SHUTTERSTOCK INVESTORS I LLC       2,835,697
ORINGER JONATHAN       2,530,000
INSIGHT VENTURE PARTNERS V L P       1,610,000
INSIGHT VENTURE PARTNERS V L P       1,610,000
INSIGHT VENTURE PARTNERS V L P       1,300,000


Top 5 Holders of Institutional Holdings
1.      PRICE T ROWE ASSOCIATES INC /MD/    2,729,747
2.      WELLS FARGO & COMPANY/MN    1,923,913
3.      WELLINGTON MANAGEMENT CO LLP    1,344,486
4.      JACKSON SQUARE PARTNERS, LLC    1,318,414
5.      INSIGHT HOLDINGS GROUP, LLC    1,289,748

Insight Venture Partners
Creating a Successful IPO
http://www.insightpartners.com/assets/Uploads/SuccessStory/Shutterstock.pdf

Re the Above Document reports that Insight Venture Partners worked closely with Jon, to recruit a new executive team at Shutterstock, in particular the President, CFO, CTO, VPCD and other mid-level managers.

Shutterstock Team At Insight Venture Partners: Jeff Lieberman, Jeff Horing, Hilary Gosher, Cian Cotter

Jeff Lieberman Board Director At Shutterstock, Inc.
Independent Director at Shutterstock, Inc. and a Managing Director at Insight Venture Management LLC. He is on the Board of Directors at Cvent, Inc., Shutterstock, Inc., Call24, Inc., HauteLook, Inc., Karmaloop, Inc., Ecova, Inc., Mimecast Ltd., and Tongal, Inc.
http://people.equilar.com/bio/jeffrey-lieberman-cvent--inc./salary/530332#.U6hBt7FRdeA

Insight Venture Partners Tech Support
Mentored and worked closely with shutterstocks existing technology development team prior to James Chou CTO joining Shutterstock

James Chou CTO
Chief Technology Officer at Shutterstock, Inc.
Insight Venture Partners Introduced James Chou to Shutterstock from Insights network
http://people.equilar.com/bio/james-chou-shutterstock--inc./salary/800789#.U6hB8LFRdeA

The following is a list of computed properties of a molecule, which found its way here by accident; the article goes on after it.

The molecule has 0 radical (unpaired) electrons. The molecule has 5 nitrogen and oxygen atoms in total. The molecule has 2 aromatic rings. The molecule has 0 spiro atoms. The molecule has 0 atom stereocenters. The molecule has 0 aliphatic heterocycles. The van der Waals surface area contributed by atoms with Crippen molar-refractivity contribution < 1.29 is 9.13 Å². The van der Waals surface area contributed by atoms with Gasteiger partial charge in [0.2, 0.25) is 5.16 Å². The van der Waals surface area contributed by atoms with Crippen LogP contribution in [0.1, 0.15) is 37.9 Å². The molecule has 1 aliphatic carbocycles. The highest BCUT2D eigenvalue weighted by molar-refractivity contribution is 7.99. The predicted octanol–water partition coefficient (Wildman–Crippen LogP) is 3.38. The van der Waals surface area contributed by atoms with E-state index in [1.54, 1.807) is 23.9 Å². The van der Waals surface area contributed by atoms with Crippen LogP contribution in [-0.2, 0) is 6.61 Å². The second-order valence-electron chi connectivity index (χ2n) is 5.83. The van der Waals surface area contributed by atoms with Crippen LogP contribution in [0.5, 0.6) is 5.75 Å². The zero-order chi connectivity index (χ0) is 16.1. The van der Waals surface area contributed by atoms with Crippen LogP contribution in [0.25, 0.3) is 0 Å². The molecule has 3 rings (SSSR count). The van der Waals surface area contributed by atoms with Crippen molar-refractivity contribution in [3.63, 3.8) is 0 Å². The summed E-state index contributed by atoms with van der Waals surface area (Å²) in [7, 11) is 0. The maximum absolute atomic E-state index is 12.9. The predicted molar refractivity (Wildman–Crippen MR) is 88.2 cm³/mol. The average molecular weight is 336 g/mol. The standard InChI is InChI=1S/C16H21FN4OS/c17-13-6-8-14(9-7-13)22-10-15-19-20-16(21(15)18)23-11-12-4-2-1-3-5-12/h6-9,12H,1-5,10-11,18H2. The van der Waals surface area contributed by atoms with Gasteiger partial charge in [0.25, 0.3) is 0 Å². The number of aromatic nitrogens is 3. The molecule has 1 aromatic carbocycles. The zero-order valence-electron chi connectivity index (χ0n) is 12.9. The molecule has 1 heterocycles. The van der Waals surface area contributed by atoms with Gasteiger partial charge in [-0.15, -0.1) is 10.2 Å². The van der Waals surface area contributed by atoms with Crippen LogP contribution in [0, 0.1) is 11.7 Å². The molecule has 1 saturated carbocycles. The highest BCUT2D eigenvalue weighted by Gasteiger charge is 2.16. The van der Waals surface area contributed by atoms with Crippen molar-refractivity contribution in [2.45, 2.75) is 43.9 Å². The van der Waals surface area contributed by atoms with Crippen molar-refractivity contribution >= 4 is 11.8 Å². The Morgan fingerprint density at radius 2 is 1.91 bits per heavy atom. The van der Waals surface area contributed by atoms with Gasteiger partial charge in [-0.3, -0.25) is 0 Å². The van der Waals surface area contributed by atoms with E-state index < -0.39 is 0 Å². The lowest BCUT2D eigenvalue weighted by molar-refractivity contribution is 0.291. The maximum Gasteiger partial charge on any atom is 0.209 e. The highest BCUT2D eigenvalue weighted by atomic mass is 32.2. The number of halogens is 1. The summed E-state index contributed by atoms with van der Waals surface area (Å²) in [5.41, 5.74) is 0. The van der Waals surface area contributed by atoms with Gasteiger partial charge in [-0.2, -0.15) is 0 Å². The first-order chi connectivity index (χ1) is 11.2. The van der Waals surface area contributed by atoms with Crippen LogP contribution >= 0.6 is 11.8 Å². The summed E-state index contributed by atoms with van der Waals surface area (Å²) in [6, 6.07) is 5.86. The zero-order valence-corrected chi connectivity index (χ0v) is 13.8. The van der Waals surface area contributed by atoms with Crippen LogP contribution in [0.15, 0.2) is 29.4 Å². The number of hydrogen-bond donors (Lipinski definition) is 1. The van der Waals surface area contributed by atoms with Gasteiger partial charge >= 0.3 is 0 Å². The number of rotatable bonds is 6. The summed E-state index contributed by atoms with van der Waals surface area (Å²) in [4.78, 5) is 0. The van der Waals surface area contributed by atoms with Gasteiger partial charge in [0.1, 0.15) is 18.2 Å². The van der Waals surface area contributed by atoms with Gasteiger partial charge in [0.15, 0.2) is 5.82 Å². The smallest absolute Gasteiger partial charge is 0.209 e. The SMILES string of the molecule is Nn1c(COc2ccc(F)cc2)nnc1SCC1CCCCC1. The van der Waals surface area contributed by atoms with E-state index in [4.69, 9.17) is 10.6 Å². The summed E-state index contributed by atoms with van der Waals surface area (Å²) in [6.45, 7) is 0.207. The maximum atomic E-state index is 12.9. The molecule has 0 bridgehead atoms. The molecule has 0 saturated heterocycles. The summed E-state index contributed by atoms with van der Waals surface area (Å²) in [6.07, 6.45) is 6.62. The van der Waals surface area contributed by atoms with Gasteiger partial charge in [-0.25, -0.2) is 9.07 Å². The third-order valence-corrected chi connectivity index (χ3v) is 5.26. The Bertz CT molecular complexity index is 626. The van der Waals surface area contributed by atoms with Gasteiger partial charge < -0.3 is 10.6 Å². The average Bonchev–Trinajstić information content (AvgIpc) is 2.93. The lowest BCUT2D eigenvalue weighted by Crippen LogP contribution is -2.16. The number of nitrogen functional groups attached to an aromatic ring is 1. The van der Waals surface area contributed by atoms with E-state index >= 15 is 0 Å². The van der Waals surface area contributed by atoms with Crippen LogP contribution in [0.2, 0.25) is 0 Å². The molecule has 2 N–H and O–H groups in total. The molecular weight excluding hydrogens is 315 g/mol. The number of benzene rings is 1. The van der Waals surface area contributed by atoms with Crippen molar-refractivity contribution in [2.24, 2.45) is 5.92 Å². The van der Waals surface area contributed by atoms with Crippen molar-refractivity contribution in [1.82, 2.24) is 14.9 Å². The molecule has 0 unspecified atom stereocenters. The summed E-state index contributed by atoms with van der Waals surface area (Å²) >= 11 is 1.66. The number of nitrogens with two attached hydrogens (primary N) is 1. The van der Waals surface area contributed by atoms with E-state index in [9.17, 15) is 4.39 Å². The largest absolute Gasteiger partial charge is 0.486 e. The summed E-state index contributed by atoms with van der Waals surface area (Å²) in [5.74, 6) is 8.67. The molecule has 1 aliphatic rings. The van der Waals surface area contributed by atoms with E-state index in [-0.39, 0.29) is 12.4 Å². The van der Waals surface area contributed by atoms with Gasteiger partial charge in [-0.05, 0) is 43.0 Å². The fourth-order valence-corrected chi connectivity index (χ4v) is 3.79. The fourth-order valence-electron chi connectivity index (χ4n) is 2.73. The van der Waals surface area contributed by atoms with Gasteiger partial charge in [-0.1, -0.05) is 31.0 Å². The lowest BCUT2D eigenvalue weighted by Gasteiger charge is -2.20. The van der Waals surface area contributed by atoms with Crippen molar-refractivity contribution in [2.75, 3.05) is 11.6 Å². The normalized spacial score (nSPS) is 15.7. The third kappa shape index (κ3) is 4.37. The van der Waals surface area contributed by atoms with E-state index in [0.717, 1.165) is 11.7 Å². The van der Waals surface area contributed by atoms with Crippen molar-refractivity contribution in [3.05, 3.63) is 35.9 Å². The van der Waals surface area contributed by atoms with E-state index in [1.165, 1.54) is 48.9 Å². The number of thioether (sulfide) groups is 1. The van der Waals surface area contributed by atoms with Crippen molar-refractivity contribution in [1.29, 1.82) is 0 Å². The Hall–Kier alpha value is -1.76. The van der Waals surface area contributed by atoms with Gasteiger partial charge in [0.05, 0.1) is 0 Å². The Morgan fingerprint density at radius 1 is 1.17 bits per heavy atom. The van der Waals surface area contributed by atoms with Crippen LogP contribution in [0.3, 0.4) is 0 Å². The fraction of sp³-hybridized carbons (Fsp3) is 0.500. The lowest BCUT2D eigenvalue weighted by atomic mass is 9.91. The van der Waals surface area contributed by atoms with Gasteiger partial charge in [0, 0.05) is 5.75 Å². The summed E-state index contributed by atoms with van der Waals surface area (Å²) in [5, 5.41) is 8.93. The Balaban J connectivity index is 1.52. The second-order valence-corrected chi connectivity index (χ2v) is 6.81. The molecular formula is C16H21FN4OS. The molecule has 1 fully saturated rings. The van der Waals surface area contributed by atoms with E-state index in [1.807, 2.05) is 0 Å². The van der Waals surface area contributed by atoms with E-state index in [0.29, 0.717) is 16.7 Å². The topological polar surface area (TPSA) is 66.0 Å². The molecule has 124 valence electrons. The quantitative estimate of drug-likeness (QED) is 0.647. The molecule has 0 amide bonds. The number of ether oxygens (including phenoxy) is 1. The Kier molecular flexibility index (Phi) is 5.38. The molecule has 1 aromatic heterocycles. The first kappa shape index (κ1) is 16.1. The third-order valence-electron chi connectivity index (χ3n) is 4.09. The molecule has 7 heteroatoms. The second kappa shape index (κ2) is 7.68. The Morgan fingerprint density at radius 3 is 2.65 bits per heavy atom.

Thilo Semmelbauer President
President and Chief Operating Officer at Shutterstock, Inc.

http://people.equilar.com/bio/thilo-semmelbauer-shutterstock--inc./salary/723350#.U6hCVrFRdeA

Timothy E. Bixby CFO
Chief Financial Officer at Shutterstock, Inc.

http://people.equilar.com/bio/timothy-bixby-shutterstock--inc./salary/27954#.U6hCp7FRdeA

David Fraga VPCD
Vice President, Corporate Development at Shutterstock

Previously an Insight Venture Partners Employee - Analyst at Insight Venture Partners
http://tinyurl.com/q4xdd6k

Recent INSIGHT VENTURE MANAGEMENT's SSTK stock sales. http://www.marketwatch.com/investing/Stock/SSTK/insideractions

http://www.nasdaq.com/quotes/institutional-portfolio/insight-holdings-group-llc-651789

http://www.nasdaq.com/symbol/sstk/ownership-summary#ixzz3IafANBvJ
« Last Edit: November 13, 2014, 15:03 by gbalex »

« Reply #62 on: November 13, 2014, 13:52 »
+1
i would need to see proof of super high volume downloads, like hundreds a day or thousands a week. like on istock in 2004 with photos.

but I doubt the video market will ever have a size where 30 cent sub downloads will bring sensible returns.

It is too specialized, video has never been as big a hobby as photography.

« Reply #63 on: November 13, 2014, 13:55 »
+5